Coronation Street's Michael Le Vell said he was "delighted" and it was a "big weight off everyone's shoulders" after being cleared of child sex abuse charges.
The actor, 48, had maintained his innocence throughout and was acquitted of 12 child sex offences.
He heard the foreman of the jury deliver the not guilty verdicts to a hushed and packed courtroom at the end of an eight-day trial at Manchester Crown Court.
His accuser, who cannot be named for legal reasons, was not in court to hear the verdicts but the youngster had earlier sobbed as she claimed Le Vell, known to millions of TV fans as the soap's Kevin Webster, raped her as she clutched a teddy bear.
Her claims were dismissed by the jury after being described in court as "inconsistent, incoherent and unbelievable".
After walking free from court, Le Vell said he was "delighted" and thanked ITV for their "continued support throughout this traumatic time for all of us".
"It's a big weight off everyone's shoulders," he said.
"I might go and have a drink now."
Commenting after the verdicts, a spokeswoman for Coronation Street said: "We are looking forward to meeting with Michael to discuss his return to the programme."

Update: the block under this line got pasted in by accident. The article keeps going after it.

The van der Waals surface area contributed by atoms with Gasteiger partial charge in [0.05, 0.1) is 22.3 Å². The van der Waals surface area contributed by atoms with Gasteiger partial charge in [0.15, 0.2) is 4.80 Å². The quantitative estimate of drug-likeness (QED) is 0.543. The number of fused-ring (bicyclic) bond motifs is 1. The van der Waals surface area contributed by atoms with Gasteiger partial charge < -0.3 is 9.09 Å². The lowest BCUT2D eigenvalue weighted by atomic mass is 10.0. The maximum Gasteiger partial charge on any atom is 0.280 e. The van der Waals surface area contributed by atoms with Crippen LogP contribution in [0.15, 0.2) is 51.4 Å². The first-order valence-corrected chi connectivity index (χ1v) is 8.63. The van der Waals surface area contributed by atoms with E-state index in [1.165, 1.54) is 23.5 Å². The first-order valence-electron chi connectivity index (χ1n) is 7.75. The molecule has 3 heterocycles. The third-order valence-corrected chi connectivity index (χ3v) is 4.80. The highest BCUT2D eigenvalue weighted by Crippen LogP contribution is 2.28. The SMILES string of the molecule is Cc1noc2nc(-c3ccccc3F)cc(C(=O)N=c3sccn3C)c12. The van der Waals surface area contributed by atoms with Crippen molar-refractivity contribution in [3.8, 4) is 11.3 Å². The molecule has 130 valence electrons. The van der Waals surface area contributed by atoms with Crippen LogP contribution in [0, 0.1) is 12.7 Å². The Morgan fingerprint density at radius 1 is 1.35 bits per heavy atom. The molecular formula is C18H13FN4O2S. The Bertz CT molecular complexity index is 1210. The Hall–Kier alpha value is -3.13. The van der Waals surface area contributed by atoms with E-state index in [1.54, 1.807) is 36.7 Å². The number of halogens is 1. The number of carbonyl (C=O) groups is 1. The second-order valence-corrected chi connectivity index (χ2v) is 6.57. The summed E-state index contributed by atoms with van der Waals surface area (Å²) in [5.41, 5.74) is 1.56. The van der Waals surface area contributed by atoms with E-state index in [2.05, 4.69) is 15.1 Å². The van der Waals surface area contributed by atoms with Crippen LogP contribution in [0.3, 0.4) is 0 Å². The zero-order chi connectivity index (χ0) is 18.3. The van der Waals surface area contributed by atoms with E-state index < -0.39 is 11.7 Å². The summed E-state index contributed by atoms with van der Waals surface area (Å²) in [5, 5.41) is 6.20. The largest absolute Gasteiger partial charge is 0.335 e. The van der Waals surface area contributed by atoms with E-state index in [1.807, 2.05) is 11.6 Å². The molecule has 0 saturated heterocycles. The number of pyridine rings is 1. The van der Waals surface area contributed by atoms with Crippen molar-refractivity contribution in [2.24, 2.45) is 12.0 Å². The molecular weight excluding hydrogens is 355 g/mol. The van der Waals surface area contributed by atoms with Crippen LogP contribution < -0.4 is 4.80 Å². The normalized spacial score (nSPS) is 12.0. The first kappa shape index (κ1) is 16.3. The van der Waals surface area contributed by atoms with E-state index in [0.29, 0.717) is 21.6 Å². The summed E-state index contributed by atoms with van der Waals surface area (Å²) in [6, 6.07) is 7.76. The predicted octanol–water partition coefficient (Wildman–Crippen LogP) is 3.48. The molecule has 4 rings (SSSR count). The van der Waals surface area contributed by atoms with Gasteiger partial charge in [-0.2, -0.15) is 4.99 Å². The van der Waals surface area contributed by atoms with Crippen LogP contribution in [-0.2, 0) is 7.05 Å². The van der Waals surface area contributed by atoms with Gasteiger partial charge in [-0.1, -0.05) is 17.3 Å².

Asked when he would return to Coronation Street, Le Vell replied: "I don't know, I might have a holiday first. I'll have to go and have a chat with my boss."
The actor, from Hale, Cheshire, who has been in the ITV soap for 30 years, faced 12 charges in all - five counts of rape, three of indecent assault, two counts of sexual activity with a child, and two of causing a child to engage in sexual activity.
Le Vell, on trial under his real name of Michael Turner, maintained his innocence throughout, telling police the girl's claims were "an absolute pack of lies" and the jury that he was "fighting for his life".
Le Vell mouthed "thank you" to the jury and raised his hand to them after he was cleared of each of the 12 counts.
His brother and sisters, who sat in the public gallery, were in tears as the verdicts were delivered.
The jury deliberated for just short of five hours.
During the eight-day trial, the "demons" in Le Vell's private life were laid bare - his alcoholism and womanising while his wife battled breast cancer.